It’s important to read this story in the Daily Mail today in that context. By saying that the SNP have vowed to “prop up Ed Miliband in Downing Street — even if he loses the election”, they have redefined what it is to win an election in a parliamentary system — changing the goalposts from a functioning majority to biggest single party. In reality, if Labour and the parties to their left have a parliamentary majority, then no Tory government can survive long. But it doesn’t need to. If Cameron can stay even briefly as PM, then he can call a second election and use his party’s superior wealth to secure a better position against a Labour party already financially crippled by this vote.
In this context, Labour should be doing everything they can to ensure the goalposts stay where they are — who can command a parliamentary majority — and are not shifted to which one party is the biggest. Unfortunately for Ed Miliband, Jim Murphy and other Scottish Labour MPs are selfish enough to be more concerned about saving their own seats than they are about getting Cameron out of Downing Street. Because of this, they have repeatedly been saying, sometimes repeated by the UK party, that the biggest party gets to be the government. If we do end up with the circumstance outlined above — as seems reasonably likely, we can assume that these comments will be pulled from the shelf and repeated at Labour on loop. To put it bluntly, Murphy is making a Tory government more likely. This has been pointed out to him repeatedly. He seems not to care.
The second attempt to keep Miliband out on the 8th of May has been more explicit. Attacks on the SNP from both the Tories and the Tory press are of such a tone that they are likely to persuade more Scottish voters than ever to support independence, and so threaten the very union that these people claim they wish to keep together. In part, these attacks are about winning votes from Labour on the election day — “you can’t vote for them, because the SNP will be calling the moves”. But they are also designed to make the Labour bigwigs fear the long term implications of relying on the SNP, and to encourage them to put pressure on Miliband not to form a government just as they pulled the plug on Brown’s attempted negotiations.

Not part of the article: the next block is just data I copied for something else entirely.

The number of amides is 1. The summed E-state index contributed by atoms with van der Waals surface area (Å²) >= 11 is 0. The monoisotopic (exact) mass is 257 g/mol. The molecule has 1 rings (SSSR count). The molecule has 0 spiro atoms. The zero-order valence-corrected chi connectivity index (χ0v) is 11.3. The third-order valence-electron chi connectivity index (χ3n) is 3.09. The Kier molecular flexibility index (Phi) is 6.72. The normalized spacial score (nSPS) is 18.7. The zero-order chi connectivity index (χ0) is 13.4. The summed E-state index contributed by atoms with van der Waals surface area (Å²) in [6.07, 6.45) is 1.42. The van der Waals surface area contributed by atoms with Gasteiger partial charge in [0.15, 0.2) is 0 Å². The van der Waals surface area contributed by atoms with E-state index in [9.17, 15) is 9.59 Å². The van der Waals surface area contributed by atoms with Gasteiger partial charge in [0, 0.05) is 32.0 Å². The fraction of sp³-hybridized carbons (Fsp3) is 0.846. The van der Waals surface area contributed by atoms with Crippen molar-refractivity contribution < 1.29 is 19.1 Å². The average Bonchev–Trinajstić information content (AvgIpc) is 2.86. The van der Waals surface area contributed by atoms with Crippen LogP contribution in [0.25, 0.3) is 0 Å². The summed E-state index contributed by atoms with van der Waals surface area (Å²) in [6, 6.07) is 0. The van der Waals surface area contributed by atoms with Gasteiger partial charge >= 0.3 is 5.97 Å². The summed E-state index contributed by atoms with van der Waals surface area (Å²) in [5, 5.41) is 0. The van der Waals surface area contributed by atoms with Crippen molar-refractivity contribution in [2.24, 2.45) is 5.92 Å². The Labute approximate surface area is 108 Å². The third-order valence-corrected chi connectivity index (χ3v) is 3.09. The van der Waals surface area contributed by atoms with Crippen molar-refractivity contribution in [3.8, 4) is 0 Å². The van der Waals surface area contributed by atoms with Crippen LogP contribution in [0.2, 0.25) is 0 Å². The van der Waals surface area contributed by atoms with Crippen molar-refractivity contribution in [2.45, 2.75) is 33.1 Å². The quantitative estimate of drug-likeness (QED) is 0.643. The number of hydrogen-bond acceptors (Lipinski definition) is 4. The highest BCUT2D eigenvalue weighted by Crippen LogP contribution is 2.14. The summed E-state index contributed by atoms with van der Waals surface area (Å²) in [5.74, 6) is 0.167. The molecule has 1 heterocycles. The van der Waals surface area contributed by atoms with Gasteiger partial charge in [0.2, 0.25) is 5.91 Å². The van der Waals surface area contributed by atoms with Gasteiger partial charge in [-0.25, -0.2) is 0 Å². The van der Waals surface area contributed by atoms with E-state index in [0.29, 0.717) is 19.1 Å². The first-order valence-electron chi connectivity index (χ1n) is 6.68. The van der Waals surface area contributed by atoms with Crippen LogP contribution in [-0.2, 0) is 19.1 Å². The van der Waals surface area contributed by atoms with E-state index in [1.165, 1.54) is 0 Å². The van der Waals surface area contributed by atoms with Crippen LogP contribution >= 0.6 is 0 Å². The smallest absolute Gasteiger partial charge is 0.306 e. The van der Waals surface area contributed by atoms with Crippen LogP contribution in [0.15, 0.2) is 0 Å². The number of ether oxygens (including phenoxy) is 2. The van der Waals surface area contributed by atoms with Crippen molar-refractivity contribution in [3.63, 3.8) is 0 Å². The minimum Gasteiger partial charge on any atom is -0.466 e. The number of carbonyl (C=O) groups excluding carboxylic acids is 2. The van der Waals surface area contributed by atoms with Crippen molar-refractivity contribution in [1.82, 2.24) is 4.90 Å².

In this context, the debates were telling. For anyone who believes the Telegraph’s unchecked smear that Sturgeon wants a Conservative government, it’s worth thinking about a simple question. Why did she spend most of the time in the debate reaching out to voters in England, Wales and Northern Ireland? This does almost nothing to boost the vote for her party. In fact, the attacks on the SNP only push Scotland further from Westminster and make a future yes vote more likely. The obvious explanation is that she was softening the ground for a post election loose pact between Labour and the SNP (and possibly also the Green Party, who she has said she would likely vote for in England, and Plaid Cymru and the SDLP).
The Labour party needs to learn something from this. Whilst in Scotland, it is only reasonable that they fight hard for every vote, Miliband needs to start softening the English up to his most likely route to Downing Street — an arrangement with Sturgeon. To an extent, he did this in the debate — saving his attacks for the Tories rather than turning on the SNP. But with Scottish Labour screaming at him through the Times front page, begging him to kick Sturgeon harder in the challengers’ debate, it’s vital to his own future that he ignores those threats, and allows the First Minister to do his work for him by reminding English voters not to believe the hysterical screams from the Tory press.
It’s likely that this election is as much about the 8th of May as the seventh. The Conservative press are lining up to push Cameron into Downing Street even if most of the UK has just voted to sack him. Labour need to fight back against this. Unfortunately, they seem too distracted by the ground in front of them to look up.
Note: A few people have argued that the above is negated by the Fixed Term Parliament Act of 2011. It isn’t. The Act states that an election shall take place if “if a motion of no confidence is passed and no alternative government is confirmed by the Commons within 14 days”. The scenario I am outlining requires Labour to refuse to do a deal with the SNP because of perceptions of long term political damage, and so refusing to form a government within the required 14 days, becuase they feel, in effect, that it is politically impossible to do so.